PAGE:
-f<MHz> Initial tuned frequency [-f99.9]
-b<kHz> Initial filter bandwidth (4, 7, 9.5, 12.5) [-b7]
-z<num> Show zoomed spectrum (0-1) [-z1]
-e<num> Enable/disable economy mode (0-1) [-e1]
-n<num> Select noise filter (0-2) [-n0]
-v<num> Set volume level (0-500) [-v100]
-s<num> Enable/disable scanner mode (0-1) [-s0]
-wsl<v>.<h> Spectrum window location [-wsl50.50]
-_<num> Minimize windows at startup; bitmapped
-rv Role is trunk voice channel monitor

-rv puts FMP into voice following mode (same as pressing ‘V’ in FMP)

Any shortcuts or batch files that run FMP will have to be modified to match the new command line format.

DSD+: Less processor loading (probably only noticeable on very slow processors)

DSD+: Much faster groups/radios files loading/saving

DSD+: Editing existing radio aliases

In previous versions of DSD+, editing of pre-existing radio aliases can not be done with an external text editor while DSD+ is running; only radio records with no alias text can be edited

With DSD+ 1.092, existing radio alias text can be edited in an
external text editor while DSD+ is running; DSD+ will load and display any updated radio aliases

DSD+: A DSDPlus.radios file corruption bug has been fixed

DSD+: A command line option to add system details to event log entries has been added

-E Add NAC/RAN/DCC/RAS data to event log file entries

DSD+: Decoding of more DMR and TIII messages has been added

DSD+: A symbol recovery bug has been fixed

DSD+: Con+ handling has been modified; previous versions of DSD+ would create “DMR” entries in the DSDPlus.groups and DSDPlus.radios files for traffic on monitored voice channels; DSD+ 1.090 creates “Con+” entries; if you have “DMR” entries with nonzero NID fields, you should either bulk delete them or change their protocol string from “DMR” to “Con+”; Notepad has a simple search/replace function that can be used to do this

DSD+: A command line option to minimize windows at startup has been added

-_<num> Minimize selected windows at startup (bitmapped, 0-15) [-_0]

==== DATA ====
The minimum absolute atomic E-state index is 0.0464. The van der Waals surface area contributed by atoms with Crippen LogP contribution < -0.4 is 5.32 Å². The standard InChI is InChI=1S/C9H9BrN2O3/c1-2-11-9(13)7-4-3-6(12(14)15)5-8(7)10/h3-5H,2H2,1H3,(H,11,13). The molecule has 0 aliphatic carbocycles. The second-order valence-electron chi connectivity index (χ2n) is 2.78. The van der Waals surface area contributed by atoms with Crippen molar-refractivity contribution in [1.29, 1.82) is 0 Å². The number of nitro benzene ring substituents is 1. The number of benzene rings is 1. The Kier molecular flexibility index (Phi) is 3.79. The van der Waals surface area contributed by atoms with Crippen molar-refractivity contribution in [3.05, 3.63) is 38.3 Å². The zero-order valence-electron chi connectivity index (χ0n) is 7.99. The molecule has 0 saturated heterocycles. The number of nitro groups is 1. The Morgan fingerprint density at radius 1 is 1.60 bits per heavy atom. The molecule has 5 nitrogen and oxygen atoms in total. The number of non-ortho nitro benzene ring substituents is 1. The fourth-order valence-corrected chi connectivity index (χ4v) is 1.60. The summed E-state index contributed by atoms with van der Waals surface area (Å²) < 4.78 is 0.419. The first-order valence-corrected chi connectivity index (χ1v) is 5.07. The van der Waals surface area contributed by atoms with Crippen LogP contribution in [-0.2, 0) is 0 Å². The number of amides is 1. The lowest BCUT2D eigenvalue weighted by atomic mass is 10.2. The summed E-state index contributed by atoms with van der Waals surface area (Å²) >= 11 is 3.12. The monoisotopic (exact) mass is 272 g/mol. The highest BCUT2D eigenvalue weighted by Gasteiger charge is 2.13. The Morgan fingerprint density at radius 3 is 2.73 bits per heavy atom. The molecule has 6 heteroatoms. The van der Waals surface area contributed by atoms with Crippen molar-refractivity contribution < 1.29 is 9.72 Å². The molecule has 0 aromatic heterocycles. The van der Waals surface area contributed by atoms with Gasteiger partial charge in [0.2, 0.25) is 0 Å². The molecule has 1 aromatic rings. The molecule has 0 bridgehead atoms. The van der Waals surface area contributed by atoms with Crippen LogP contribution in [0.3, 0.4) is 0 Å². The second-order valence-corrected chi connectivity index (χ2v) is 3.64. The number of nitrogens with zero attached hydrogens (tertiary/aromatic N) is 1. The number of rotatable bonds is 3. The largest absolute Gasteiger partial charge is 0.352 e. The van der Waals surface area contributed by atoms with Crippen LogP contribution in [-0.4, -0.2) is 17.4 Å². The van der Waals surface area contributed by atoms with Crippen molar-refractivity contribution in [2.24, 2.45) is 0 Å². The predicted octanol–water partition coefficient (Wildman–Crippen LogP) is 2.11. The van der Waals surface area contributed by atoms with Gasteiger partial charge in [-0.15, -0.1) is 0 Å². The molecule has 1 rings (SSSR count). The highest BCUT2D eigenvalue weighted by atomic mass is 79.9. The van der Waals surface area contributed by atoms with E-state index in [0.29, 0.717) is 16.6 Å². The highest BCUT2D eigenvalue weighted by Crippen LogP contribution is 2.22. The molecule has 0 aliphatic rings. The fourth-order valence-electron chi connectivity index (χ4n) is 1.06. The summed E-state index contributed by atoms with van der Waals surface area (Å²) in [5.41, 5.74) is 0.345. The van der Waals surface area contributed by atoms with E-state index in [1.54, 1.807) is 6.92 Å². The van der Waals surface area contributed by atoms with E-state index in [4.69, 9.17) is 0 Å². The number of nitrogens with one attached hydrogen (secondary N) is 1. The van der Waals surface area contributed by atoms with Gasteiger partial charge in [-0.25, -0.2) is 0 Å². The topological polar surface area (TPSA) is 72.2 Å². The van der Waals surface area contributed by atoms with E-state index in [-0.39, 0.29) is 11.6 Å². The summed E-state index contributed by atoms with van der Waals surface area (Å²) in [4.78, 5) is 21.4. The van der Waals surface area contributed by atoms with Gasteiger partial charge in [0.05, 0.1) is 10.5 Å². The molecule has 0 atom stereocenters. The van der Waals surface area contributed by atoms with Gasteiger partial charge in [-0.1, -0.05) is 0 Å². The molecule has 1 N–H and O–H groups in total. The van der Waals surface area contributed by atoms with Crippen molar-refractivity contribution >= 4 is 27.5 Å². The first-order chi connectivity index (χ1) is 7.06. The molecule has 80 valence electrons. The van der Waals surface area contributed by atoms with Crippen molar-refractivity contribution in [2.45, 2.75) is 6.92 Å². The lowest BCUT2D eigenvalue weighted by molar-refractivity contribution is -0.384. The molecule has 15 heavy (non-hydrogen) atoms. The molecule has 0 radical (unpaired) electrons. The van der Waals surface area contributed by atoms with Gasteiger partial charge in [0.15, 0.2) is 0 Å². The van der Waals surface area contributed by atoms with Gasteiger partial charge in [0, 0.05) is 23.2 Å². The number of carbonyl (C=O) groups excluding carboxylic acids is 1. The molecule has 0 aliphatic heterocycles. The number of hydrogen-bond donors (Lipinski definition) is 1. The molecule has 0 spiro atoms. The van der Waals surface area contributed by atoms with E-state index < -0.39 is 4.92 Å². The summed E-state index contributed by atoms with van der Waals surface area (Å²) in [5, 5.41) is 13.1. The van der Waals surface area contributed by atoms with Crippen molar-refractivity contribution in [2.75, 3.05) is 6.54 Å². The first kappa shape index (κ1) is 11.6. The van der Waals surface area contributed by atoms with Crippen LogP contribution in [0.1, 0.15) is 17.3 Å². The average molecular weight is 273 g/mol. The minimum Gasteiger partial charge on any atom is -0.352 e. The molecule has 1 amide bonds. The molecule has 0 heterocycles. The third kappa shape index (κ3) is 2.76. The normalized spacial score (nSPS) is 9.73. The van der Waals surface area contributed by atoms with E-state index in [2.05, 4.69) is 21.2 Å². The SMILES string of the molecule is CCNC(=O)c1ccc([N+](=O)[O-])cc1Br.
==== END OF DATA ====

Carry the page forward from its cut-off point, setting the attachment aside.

value window

1 console
2 source audio
4 channel activity
8 event log

sum values to minimize multiple windows

DSD+: Several high contrast display modes have been added

-H<num> High contrast mode (bitmapped, 0-63) [-H0]

two bits are used per graphical window; pressing ‘H’ in a window will cycle it to the next display mode; pressing ‘W’ displays the current -H<num> value in the event log window

DSD+: Control of AMBE and IMBE unvoiced audio levels has been added

-UA<num> AMBE unvoiced speech level (0-100) [-UA50]
-UI<num> IMBE unvoiced speech level (0-100) [-UI50]

pressing ‘A’/’a’/’I’/’i’ will also adjust the levels;
lower levels may reduce the “underwater” sound of some comms

DSD+: DSD+ can get its raw audio source from FMP via a TCP link instead of via Virtual Audio Cable or VB-Cable

-i<TCPport> FMP TCP link port number (256-65535)

linking FMP to DSD+ via VAC or VBC is deprecated; please use the TCP
link feature instead; any port number between 10000 and 65000 should be fine

DSD+: DSD+ can record separate .wav files for each voice call

-P<wav|mp3> Also create per-call wav or mp3 files

the file names encode metadata:

time
duration
protocol
NID
site number
NAC/RAN/DCC/slot
call type (group/private)
target
source

note: per-call mp3 files are not supported at this time

FMP: A command line option to minimize windows at startup has been added

-_<num> Minimize selected windows at startup (bitmapped, 0-3) [-_0]

value window

1 console
2 spectrum display

Trunking with the Latest DSD+ 1.08t Fast Lane Version

DSD+ stands for Digital Speech Decoder Plus and is a software program that can allow you to decode digital voice signals such as P25 and MotoTRBO/DMR. DSD+ is under continual development, and in their last public update they began offering early access to the latest DSD+ features in development through their fast lane subscription. The fast lane subscription costs $10 USD for one year and $25 for unlimited early access. Information about joining the fast lane service can be found in the readme file of the latest DSD+ 1.074 public release.